A Great Effort at Sungei Seletar Clean-up

Volunteers from Land Transport Authority, Pei Hwa Secondary School and individual signup participants arrived early at 8am at Sungei Seletar for International Coastal Cleanup Singapore 2011 on Saturday 17th September 2011.

Sungei Seletar is one of the most difficult places at which to conduct a cleanup. Firstly, there is no public bus service. Then there is the lack of shelters in case of heavy rain. Zero toilet unless you consider the tall bushes and shrubs fair game. The difficult terrain of rocky beaches threaten to sprain the ankles and ankle-deep mud near the mangroves and the tides cut off the returning path on the beach. Lastly the Trash Collection Point is far, far away.


Despite these challenging factors, enthusiastic volunteers cleaned up about 650kg of trash with the plastic (bags & beverage bottles)  comprising the bulk of trash out of this not-so-noticed spot of coast.

It was a great effort and much thanks to all volunteers who turned up to battle marine pollution that day.

1,208 plastic bottles at the first ICCS @ Sungei Seletar

18 Sep 2010 – Under a blistering hot sun, the first international coastal cleanup was conducted at Sungei Seletar. The volunteers who tackled this beach/mangrove shore were from Pei Hwa Secondary School’s NPCC & NCC units and the Australian International School. Well there was one more person – Independent sign-up Michael Wolstencroft, for whom the cleanup at Pasir Ris last week was merely an appetiser!

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At Sungei Seletar Site 1, Pei Hwa collected around 370kg of trash and topping their list of items was 940 plastic beverage bottles (less than 2 litres) contributing to a total at both sites of 1,208! Michael alone was able to collect 80 bottles in addition to a bi-fold door and a fishing net!


The Australian International School who cleared a further 140kg of trash picked up a bowling ball – this was classified under “toy”; surely, no one was bowling along the beach! Oh and two car accumulators.

It was a tiring effort this last Saturday, but it was good to see a job done well. We are really glad the first dent has been made of the accumulated trash and we look forward to future cleanups at Sungei Seletar!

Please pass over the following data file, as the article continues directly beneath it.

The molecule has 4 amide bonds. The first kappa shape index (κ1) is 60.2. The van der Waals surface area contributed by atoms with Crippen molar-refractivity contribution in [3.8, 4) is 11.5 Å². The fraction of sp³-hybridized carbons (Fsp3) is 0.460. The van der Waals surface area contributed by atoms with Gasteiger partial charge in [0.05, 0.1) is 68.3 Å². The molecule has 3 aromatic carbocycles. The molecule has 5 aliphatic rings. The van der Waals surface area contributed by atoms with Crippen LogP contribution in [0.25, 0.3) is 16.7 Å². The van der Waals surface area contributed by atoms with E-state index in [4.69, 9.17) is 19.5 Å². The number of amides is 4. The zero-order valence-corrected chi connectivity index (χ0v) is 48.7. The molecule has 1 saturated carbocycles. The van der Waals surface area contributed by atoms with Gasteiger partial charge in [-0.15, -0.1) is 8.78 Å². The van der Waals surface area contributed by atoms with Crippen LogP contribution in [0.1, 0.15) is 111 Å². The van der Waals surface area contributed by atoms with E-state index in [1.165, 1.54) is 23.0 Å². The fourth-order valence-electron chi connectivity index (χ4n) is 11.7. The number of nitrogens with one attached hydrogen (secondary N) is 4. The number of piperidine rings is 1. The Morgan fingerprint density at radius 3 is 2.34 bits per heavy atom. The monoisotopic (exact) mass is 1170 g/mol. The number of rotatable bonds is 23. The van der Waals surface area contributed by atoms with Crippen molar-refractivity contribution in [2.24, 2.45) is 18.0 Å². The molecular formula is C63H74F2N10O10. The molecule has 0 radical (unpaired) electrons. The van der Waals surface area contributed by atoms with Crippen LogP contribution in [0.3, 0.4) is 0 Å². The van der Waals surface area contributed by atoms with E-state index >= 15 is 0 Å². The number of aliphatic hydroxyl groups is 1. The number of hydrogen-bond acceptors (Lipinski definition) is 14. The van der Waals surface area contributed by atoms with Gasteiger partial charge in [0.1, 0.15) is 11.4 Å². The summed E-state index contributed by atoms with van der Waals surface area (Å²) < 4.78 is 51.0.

Lim Chen Kee,
Deputy Zone Captain,
ICCS Northeast Zone

A Penny of My Thoughts: the Pasir Ris Beach 6 cleanup with the “Independents”

It is dawn over Pasir Ris. We must be early as we are racing against the tide. Pasir Ris Beach 6 (a.k.a No Man’s Land) will disappear under the rising seas by 11am.

Beach 6 is “No Man’s Land” not because no one is visiting it. But rather, no one is looking after it – even the few who visit do not take care of it.

Trash, mostly plastic bags and food wrappers, are scattered all over the beach and buried beneath a thin layer of sand. It is astounding to see such an amount! I wonder what it will take for visitors to the beach to bring their trash out to nearest bin, a minute’s walk away. Or for people on the adjacent lands to bin their trash instead of letting is fly away into adjacent waters.

My spirits were uplifted by the excellent job done by the Independent Sign-ups. Many thanks to Valerie, Jyothi, Subbiah, Boon Wee, Mindy, Mike, Swee Gek, Vivien, Yi Yong, Nicole, Pei Ern, Jia Hui, Jasmine, Sim Hong, Noemie, Heather, Anand, Kiat and Emma – they bent their backs with volunteers around the world to do their part for the planet!

The 21 of us collect, categorised and removed 360kg of debris in two hours. We did our best and know that we contributed to efforts to conserve marine life.

The site was just too dirty for us to finish. Even as we left, yet another plastic bottle floated in with the tide……

But we will be back, with even more help, once again.

Lim Chen Kee
Deputy Zone Captain,
ICCS Northeast Zone

[Ed’s note – Independents are individuals who sign up on their own, without an organisation and with little prompting for an event without fanfare, goodie bags, t-shirts or souvenirs and with only the promise of hard work and the satisfaction of their contribution. The ICCS Otters have a special affection for these individuals who find us each year, from all walks of life, to pitch in for a morning’s work.]

Water-Crossing at Pasir Ris Site 6 (aka Hidden Paradise)

Never did I think the water will come in so fast and so high. The wide stretch of beach that was there just  a few hours before the cleanup simply disappear under the water.

Water-crossing has to be done and here are some ways to do it:

1) The Boat


2) The sinking Bridge (Has it sunk?)


3) Plastic Bags turned Rubber Boots


4) The Flying Fox


5) The Mr. and Ms. Garang (Aka Down-to-earth)



Mr. Mud Lobster gave applause to the wonderful performance by the water-crossers.

α Φ Ω strikes again at Pasir Ris!

Alpha Phi Omega Alumni Association of Singapore struck again at Pasir Ris Beach 3 for their third cleanup with ICCS and as ever enthusiastic!

A group of 18  α Φ Ω combed their 500m of  beach and came back with 113kg of trash. They found the trash among breakwaters and the mouth of the Sungei Tampines all hidden from the public’s eyes.

Another 12 α Φ Ω entered Sungei Api Api mangroves and retrieved 16kg worth of trash – mainly plastic pieces once again!

View the results at the Beach & Mangroves.

We are looking forward to their ‘akan datang’ blog post!